Don’t Screw with the IRS – Kenneth Frank Harycki pleads Guilty faces Prison

January 21, 2015

KENNETH FRANK HARYCKI, 51, plead guilty to conspiracy to defraud the United States by preparing and filing tax forms that he knew to be fraudulent. HARYCKI pleaded guiltyd to perpetrate,” said U.S. Attorney Luger. “By his guilty plea, Mr. Harycki kenneth Haryckihas taken responsibility for his actions, but that does not excuse his criminal acts. This defendant not only violated his accounting license by covering up a tax fraud, he eroded the trust of the residents of Stillwater, who elected him to a position of high public office.”

According to his guilty plea, during the course of the conspiracy, HARYCKI owned and operated businesses that provided bookkeeping, payroll, and accounting services, including tax- related services, to clients. In 2007, the defendant began providing services to two separately charged co-conspirators. Within the first few payroll cycles for Model Health Care (Model), a company controlled by the two separately charged co-conspirators, the defendant concluded that while payroll taxes were being withheld from the wages of employees, those taxes were not being paid over to the government. The defendant learned that these co-conspirators had directed that the withheld taxes not be paid to the government and, instead, the taxes would be used for other purposes, including compensating the co-conspirators and their family members and funding other businesses operated by the co-conspirators.

According to the defendant’s guilty plea, on February 18, 2010, HARYCKI created the entity MKH Holdings, Inc., to assume control over bank accounts used to fund businesses operated by the co-conspirators. The entity was used to cause funds falsely reported on income tax returns to be paid to the co-conspirators and others. During the course of the conspiracy, HARYCKI also incorporated other businesses, obtained employer identification numbers, paid for personal expenses, filed false tax returns, and opened and used numerous bank accounts for the benefit of the separately charged co-conspirators in order to avoid payment of taxes.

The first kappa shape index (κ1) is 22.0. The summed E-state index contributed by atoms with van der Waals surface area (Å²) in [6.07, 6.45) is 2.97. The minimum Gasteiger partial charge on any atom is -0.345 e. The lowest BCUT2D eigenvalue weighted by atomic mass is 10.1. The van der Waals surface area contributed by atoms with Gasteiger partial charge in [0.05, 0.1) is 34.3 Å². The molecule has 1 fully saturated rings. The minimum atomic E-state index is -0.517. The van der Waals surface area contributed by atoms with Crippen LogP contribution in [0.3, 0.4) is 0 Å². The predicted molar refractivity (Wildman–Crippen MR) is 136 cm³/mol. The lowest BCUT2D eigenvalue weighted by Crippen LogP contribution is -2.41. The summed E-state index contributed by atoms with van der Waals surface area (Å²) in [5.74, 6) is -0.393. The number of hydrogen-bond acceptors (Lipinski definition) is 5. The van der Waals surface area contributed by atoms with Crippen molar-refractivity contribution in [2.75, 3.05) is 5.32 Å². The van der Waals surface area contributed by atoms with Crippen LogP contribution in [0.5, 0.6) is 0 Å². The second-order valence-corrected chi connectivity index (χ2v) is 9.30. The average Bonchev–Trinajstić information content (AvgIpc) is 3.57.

The tax loss from the defendant’s relevant conduct is between $1 million and $2.5 million.


Dan LaMarch Payroll Tax Fraud – Plea Agreement – Prison and Restitution in the Future!

October 16, 2008

Some one following this case, which I reported on back in February 2008, provided me with a copy of the plea agreement.  If you would like a complete copy e-mail me at chuck@chuckgallagher.com.

As a business ethics and fraud prevention speaker, I have had several folks ask just what the punishment would be for such a crime.  Below are reprints from the plea agreement.  Keep in mind, the judge is not bound by the agreement, so he/she would have the authority to make a decision other than what the US Attorney and LaMarch have agreed to.

The relevant provision are as follows:

The parties understand and agree that the offenses to which the defendant will enter a plea of guilty carry the following maximum term of imprisonment and fine: Count 6 (failing to pay over payroll taxes), five (5) years and $250,000; Count 17 (filing a false tax return), three (3) years and $250,000; and Information (wire fraud), twenty (20) years and $250,000. Each count also carries a mandatory special assessment of$100 and a maximum term of supervised release to follow any term of confinement of up to three years. The parties further recognize that a restitution order may be entered by the court.

A total of 28 years according to the agreement is possible, with the likely hood that LaMarch will serve the terms concurrently – meaning that he will likely get 20 years in federal prison plus restitution.